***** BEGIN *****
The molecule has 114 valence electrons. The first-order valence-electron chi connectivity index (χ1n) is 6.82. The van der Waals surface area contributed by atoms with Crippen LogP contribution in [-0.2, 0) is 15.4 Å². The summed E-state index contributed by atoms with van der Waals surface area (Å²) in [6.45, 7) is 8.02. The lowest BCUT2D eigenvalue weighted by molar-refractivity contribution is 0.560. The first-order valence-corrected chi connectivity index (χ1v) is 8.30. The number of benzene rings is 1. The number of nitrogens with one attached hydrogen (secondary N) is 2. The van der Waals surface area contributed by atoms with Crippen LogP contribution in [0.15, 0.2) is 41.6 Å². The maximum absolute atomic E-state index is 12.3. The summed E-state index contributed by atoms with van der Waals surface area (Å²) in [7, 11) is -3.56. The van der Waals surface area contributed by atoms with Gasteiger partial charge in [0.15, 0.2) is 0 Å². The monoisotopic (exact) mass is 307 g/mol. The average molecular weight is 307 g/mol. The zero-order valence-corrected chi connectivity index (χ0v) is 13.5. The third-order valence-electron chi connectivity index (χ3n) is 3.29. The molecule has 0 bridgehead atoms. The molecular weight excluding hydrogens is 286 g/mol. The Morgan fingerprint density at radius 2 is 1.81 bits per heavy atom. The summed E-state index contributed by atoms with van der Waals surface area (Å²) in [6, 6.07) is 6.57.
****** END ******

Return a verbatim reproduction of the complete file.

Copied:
The molecule has 114 valence electrons. The first-order valence-electron chi connectivity index (χ1n) is 6.82. The van der Waals surface area contributed by atoms with Crippen LogP contribution in [-0.2, 0) is 15.4 Å². The summed E-state index contributed by atoms with van der Waals surface area (Å²) in [6.45, 7) is 8.02. The lowest BCUT2D eigenvalue weighted by molar-refractivity contribution is 0.560. The first-order valence-corrected chi connectivity index (χ1v) is 8.30. The number of benzene rings is 1. The number of nitrogens with one attached hydrogen (secondary N) is 2. The van der Waals surface area contributed by atoms with Crippen LogP contribution in [0.15, 0.2) is 41.6 Å². The maximum absolute atomic E-state index is 12.3. The summed E-state index contributed by atoms with van der Waals surface area (Å²) in [7, 11) is -3.56. The van der Waals surface area contributed by atoms with Gasteiger partial charge in [0.15, 0.2) is 0 Å². The monoisotopic (exact) mass is 307 g/mol. The average molecular weight is 307 g/mol. The zero-order valence-corrected chi connectivity index (χ0v) is 13.5. The third-order valence-electron chi connectivity index (χ3n) is 3.29. The molecule has 0 bridgehead atoms. The molecular weight excluding hydrogens is 286 g/mol. The Morgan fingerprint density at radius 2 is 1.81 bits per heavy atom. The summed E-state index contributed by atoms with van der Waals surface area (Å²) in [6, 6.07) is 6.57.